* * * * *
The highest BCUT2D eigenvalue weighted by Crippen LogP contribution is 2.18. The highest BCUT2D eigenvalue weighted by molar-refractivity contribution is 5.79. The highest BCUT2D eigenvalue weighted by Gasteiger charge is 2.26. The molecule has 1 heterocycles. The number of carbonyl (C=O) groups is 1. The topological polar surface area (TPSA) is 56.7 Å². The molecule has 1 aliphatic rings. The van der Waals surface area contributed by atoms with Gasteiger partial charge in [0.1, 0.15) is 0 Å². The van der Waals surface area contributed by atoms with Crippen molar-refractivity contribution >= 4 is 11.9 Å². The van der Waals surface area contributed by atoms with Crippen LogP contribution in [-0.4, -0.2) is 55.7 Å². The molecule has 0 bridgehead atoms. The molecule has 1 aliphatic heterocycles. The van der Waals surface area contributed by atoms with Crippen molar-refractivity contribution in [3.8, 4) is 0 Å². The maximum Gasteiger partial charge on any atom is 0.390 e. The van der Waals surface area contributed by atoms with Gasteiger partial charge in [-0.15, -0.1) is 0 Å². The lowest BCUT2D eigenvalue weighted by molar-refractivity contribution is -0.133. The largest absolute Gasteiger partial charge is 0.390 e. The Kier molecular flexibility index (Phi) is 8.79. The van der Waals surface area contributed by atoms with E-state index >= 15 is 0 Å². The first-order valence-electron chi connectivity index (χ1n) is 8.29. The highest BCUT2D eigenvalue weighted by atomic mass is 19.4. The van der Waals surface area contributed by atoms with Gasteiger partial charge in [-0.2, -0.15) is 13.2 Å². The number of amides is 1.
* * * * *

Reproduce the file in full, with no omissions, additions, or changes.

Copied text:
The highest BCUT2D eigenvalue weighted by Crippen LogP contribution is 2.18. The highest BCUT2D eigenvalue weighted by molar-refractivity contribution is 5.79. The highest BCUT2D eigenvalue weighted by Gasteiger charge is 2.26. The molecule has 1 heterocycles. The number of carbonyl (C=O) groups is 1. The topological polar surface area (TPSA) is 56.7 Å². The molecule has 1 aliphatic rings. The van der Waals surface area contributed by atoms with Gasteiger partial charge in [0.1, 0.15) is 0 Å². The van der Waals surface area contributed by atoms with Crippen molar-refractivity contribution >= 4 is 11.9 Å². The van der Waals surface area contributed by atoms with Crippen LogP contribution in [-0.4, -0.2) is 55.7 Å². The molecule has 0 bridgehead atoms. The molecule has 1 aliphatic heterocycles. The van der Waals surface area contributed by atoms with Crippen molar-refractivity contribution in [3.8, 4) is 0 Å². The maximum Gasteiger partial charge on any atom is 0.390 e. The van der Waals surface area contributed by atoms with Gasteiger partial charge in [-0.15, -0.1) is 0 Å². The lowest BCUT2D eigenvalue weighted by molar-refractivity contribution is -0.133. The largest absolute Gasteiger partial charge is 0.390 e. The Kier molecular flexibility index (Phi) is 8.79. The van der Waals surface area contributed by atoms with E-state index >= 15 is 0 Å². The first-order valence-electron chi connectivity index (χ1n) is 8.29. The highest BCUT2D eigenvalue weighted by atomic mass is 19.4. The van der Waals surface area contributed by atoms with Gasteiger partial charge in [-0.2, -0.15) is 13.2 Å². The number of amides is 1.